Reading a piece of Des Kelly, editor in chief of E Lanka Journal of Australia-on the internet, carrying very interesting articles poems etcetera bringing nostalgia to some of us remaining in this fair isle and to those who reluctantly migrated in search of pastures green to satisfy their unsettled psyche.
Des Kelly had referred to some epithets familiar to us that were in use in the good old days where we were able to laugh at ourselves-some of these were-lansia karapotha-goigamalansia etc-these were humorously and or derogatively used depending on who used it and for what.
I can add a few more-parangia-kalathonia-nana-
Yes we really enjoyed the days that were-dancing to the tunes of-lansi gedera banku kakula-thambige thoppia bambuwa warge-sinhalaya modaya.
Even before this era there is evidence the isle was happy and contended with the likes of andere-keeping all entertained.
Can we say this was because all communities that inhabited the isle were salt of the same piece of earth Sri Lanka!?
Communities in this country consisting of Sinhalese, Tamils, Muslims and Burghers that stood together for the cause of independence in the thirties, became estranged and some of the disgruntled, left out shores.
What put them apart? History, that is often opinionated with probable views, was the probable cause for parting of ways-and history will not bring rice to the table!
Some say this, pointing out to reams of papers – and some say that, by pointing out another set of papers. We may argue and debate this history till the cows come home – but if both sides stick to their guns, it will only end in fisticuffs – or more likely gun battles – for hate will not cease with hatred-only love and forgiveness will conquer!
Bowing to the majority views, some left the shores peacefully for greener pastures and some have remained to fight another day – and so they fought: they are sure to fight till end times – for hope springs eternal in the human breast!
It can be said that the shadow of a majority inevitably falls on any minority of a country; that is an unstoppable and, unavoidable occurrence.
But jeopardizing the rights of a minority will only increase the animosity of a minority or a set minorities, and the shadow of this animosity will fall upon the majority in more ways than one-as we see now happening – from inside the country and out!
It is possible that a boat load of people, settled in foreign soil, may face onslaughts on their rights – for a limited time. But eventually with increase of the progeny, they get used to birth rights on this soil. It can be conjectured that in this island two sets of peoples began to grow in large numbers on two sides of the divide. One side grew into a majority and the other became a minority.
With reams of disputes both communities claim this island as their motherland – leaving the indigenous Veddhas in apparent slumber!
There were amply coded papers of power devolution pacts, agreed upon by Parliament over the years – but we know these papers were torn to pieces in public, due to the influence of extremists, that swayed political voters!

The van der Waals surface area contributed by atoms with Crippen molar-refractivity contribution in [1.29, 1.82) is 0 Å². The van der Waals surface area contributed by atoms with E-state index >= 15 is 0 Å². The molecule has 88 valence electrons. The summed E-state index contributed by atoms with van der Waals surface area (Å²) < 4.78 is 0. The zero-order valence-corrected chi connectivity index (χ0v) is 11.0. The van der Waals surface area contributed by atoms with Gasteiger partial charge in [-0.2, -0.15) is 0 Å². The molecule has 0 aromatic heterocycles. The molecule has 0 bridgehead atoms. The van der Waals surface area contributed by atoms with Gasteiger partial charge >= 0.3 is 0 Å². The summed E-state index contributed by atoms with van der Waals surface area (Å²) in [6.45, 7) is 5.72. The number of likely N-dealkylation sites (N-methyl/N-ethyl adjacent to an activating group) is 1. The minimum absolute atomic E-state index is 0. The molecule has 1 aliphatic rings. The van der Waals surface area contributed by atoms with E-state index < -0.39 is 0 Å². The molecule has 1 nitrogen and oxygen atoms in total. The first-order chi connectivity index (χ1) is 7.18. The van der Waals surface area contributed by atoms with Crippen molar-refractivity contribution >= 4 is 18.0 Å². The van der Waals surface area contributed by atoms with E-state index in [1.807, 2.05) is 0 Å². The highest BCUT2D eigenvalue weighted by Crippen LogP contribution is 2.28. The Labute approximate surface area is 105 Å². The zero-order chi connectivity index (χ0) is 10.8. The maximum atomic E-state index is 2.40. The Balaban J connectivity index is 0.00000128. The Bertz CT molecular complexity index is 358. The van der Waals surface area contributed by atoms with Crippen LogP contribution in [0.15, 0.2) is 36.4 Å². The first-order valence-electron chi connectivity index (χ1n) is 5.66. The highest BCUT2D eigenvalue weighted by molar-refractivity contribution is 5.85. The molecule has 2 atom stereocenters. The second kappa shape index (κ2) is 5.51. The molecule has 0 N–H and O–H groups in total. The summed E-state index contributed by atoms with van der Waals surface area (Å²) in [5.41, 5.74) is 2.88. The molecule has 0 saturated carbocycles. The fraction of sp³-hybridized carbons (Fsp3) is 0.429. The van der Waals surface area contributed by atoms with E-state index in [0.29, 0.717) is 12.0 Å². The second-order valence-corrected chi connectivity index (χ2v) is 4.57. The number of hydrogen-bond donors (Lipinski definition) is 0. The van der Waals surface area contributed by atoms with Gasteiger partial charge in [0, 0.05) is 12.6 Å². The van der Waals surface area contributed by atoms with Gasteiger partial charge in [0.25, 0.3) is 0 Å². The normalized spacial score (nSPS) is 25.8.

Can the worth of a human being be reduced to a piece of paper? Isn’t their human dignity a point to be considered? Bur however;
It significant to note that there was a call for devolution of power named Tamil Arasakatchu in the good old friendly State Council of the thirties: this call was certainly not due to the grievances subsequent to euphoria fifties nor was it due to abrogated power devolution pacts of the fifties, sixties and seventies!
Why then, this call for an Arasakatchu in the thirties? Was it not the proximity of Tamil Nadu to our northern shores that spurred such a call? Was it not a clear prospect for a future demand for a wider Tamil Eelam by the then latent Tamil extremists!?
Is it not this very same proximity that is at the bottom of the southern psyche to fear power devolution? A genuine fear that the south will become a regional minority!
Without proper discussion of these fears and taking suitable steps to eliminate such fears objectively, aren’t we not just shadow boxing over pieces of paper?
Yes: there was intense crisscrossing on this patch of sea between our north and TN, during LTTE gunrunning and, in a lighter vein, even before that – with the northerners taking a boat ride of an evening to see a film in TN and returning for a good night’s sleep!
However, we see that countries geographically smaller than ours like, Belgium and Switzerland having power devolution: what prevents us from this exercise, other that the fear of being a regional minority?
Much waters have flown under the bridge subsequent to such sordid operations down this stretch of the Red Sea, while some southerners were blissfully unaware!
Now the Navy is guarding the island’s border right round. There should be more vigilance over the Red Sea border – adding the Army and Air Force too – and perhaps also get the assistance of New Delhi as in the Indian Peace Force exercise of yore – until the ‘umbilical cord’ over the Red Sea is finally cut; or will it need eternal vigilance for a wider scope for peace?
With this behind us, is it not time to forget the pre-global era Elara battle and also the grievances over the years, to consider cautious power sharing – in a unitary state – where power once devolved can be revoked by the Central Government, as per this writer’s understanding: it is also conjectured that flimsy revocations may not be feasible under the present global vigilance!
With both political forces in the country now in a common objective, this may be the last chance to open our eyes!
None so blind as those who stubbornly refuse to see – but keep on clasping ethnic prejudice – a dangerous game to play in this global era!
When will both sides ever learn to shed pride for Nelson Mandela-styled love and forgiveness!?
Oscar E V Fernando